Some types of picture include digital illustration, oil painting (usually good results), matte painting, 3d render, medieval map.
The main subject can be anything you’re thinking of, but StableDiffusion still struggles with compositionality, so it shouldn’t be more than one or two main things (say, a beaver wearing a suit, or a cat samurai with a pet pug). The main subject should be mostly composed of adjectives and nouns. Avoid verbs, as Stable Diffusion has a hard time interpreting them correctly.
Style cues can be anything you want to condition the image on. I wouldn’t add too many, maybe only 1 to 3. These can really vary a lot but some good ones are: concept art, steampunk, trending in artstation, good composition, hyper realistic, oil on canvas, vivid colors.
Additionally, adding the name of an artist as a cue will make the picture look like something that artist made, though it may condition the image’s contents, especially if that artist had narrow themes (Beatrix Potter gets you spurious rabbits, for instance).
For a detailed guide to crafting the best stable diffusion prompts, see A Guide to Writing Prompts for Text-to-image AI if you feel like you want to read more.
You can also find many great prompts if you use the Lexica.art prompt search engine to find images you like and make tweaks to their prompts.
Appendix B: Resources and Links
Given how much has happened lately (even John Oliver is talking about DALL-E!), here are some other articles you may want to read.
- Stable Diffusion: The Most Important AI Art Model Ever covering the more social/economic side of this.
- A traveler’s guide to the latent space: a guide on prompt engineering that goes really in depth. I haven’t actually read the whole thing.
- A guide to Writing Prompts for Text-to-Image AI: The best quick primer I’ve found on prompt engineering and writing prompts for DALL-E 2/StableDiffusion or any other text-to-image AI.
- Art Prompts: My Experiments with Mini DALL-E: My first post on text-to-image AI, where I included my own AI art prompt guide. Here you can see how far we’ve come and how fast.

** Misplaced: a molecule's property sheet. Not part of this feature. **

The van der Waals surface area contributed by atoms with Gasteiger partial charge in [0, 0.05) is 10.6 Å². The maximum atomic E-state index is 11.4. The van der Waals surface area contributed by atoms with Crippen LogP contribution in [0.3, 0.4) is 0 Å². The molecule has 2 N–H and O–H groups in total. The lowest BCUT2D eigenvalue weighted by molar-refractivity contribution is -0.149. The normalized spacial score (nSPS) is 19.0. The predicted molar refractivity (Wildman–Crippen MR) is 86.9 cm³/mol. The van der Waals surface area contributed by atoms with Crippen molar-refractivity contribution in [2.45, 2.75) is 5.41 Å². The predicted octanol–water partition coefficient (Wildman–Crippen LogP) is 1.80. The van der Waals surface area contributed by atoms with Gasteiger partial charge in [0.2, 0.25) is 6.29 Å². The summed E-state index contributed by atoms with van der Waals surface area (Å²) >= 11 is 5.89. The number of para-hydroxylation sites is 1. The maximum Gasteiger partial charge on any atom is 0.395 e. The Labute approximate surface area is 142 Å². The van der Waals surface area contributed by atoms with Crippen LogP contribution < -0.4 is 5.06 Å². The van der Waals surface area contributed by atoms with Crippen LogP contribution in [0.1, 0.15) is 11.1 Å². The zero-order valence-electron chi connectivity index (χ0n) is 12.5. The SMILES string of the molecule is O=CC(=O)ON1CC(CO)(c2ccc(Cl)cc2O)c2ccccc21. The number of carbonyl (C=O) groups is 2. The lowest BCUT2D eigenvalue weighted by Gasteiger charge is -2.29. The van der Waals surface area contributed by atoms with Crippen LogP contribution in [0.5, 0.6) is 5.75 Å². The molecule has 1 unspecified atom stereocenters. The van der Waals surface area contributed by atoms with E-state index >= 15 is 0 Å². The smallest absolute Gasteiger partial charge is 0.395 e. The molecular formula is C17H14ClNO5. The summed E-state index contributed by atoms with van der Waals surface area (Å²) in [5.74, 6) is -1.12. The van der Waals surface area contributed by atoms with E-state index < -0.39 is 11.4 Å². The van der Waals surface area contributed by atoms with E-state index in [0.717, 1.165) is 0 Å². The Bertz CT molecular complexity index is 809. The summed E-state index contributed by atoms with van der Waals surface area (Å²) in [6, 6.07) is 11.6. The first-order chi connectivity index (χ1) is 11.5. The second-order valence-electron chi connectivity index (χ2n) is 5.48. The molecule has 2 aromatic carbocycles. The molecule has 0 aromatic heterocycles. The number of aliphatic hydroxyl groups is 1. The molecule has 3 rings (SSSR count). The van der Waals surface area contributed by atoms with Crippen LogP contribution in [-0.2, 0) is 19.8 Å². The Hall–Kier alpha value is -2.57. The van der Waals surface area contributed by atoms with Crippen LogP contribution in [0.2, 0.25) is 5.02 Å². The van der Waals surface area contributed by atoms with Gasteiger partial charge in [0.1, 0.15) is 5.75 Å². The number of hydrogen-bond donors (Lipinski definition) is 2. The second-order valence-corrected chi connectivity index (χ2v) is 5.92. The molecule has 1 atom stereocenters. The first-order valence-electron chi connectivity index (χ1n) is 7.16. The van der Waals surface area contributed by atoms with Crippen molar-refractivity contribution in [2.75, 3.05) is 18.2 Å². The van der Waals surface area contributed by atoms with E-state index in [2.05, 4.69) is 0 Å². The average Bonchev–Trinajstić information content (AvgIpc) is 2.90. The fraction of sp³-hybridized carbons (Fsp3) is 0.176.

- DALL-E 2 Experiments: The post I wrote two weeks ago when DALL-E 2 beta release was news and StableDiffusion hadn’t come out yet. See if you can spot the same prompts’ different results.
- How to Draw: Where a user uses StableDiffusion’s img2img version to convert an MSPaint drawing into a realistic sci-fi image.
- Image2Image StableDiffusion, available on Replicate for free. You can draw a rough sketch of what you want in jspaint (the browser copy of MSPaint), then upload it to Stable Diffusion img2img and use that as a starting point for your AI art. See also Stable Diffusion is a really big deal, Simon Willison: This came out a little after I wrote this post, when Stability.ai released the img2img StableDiffusion model. It is amazing! You can make a sketch in MSPaint (Or JsPaint) and make the AI turn it into a painting or illustration in the style you want.
- High-performance image generation using Stable Diffusion in KerasCV: Stable Diffusion was finally ported to keras. It runs smoothly both on GPU or CPU if you have keras installed, and this is the version I’ve been using to make AI art in my local computer.
- Lexica.art a great search engine for prompts and artworks. It is an amazing resource to find good images and see which prompts generated them, which you can then copy and tune to your needs. An easy way to build on the best stable diffusion prompts other people has already found.
- If you like anime, Waifu Diffusion is a text-to-image diffusion model that was conditioned on high-quality anime images through fine-tuning, using Stable Diffusion as a starting point. It generates anime illustrations and it’s awesome.
- The Illustrated Stable Diffusion explains how Stable Diffusion works, step by step and through different levels of abstraction, and has great illustrations.
If you liked this article, please share it with someone you think will like reading it too. I wrote this for you guys.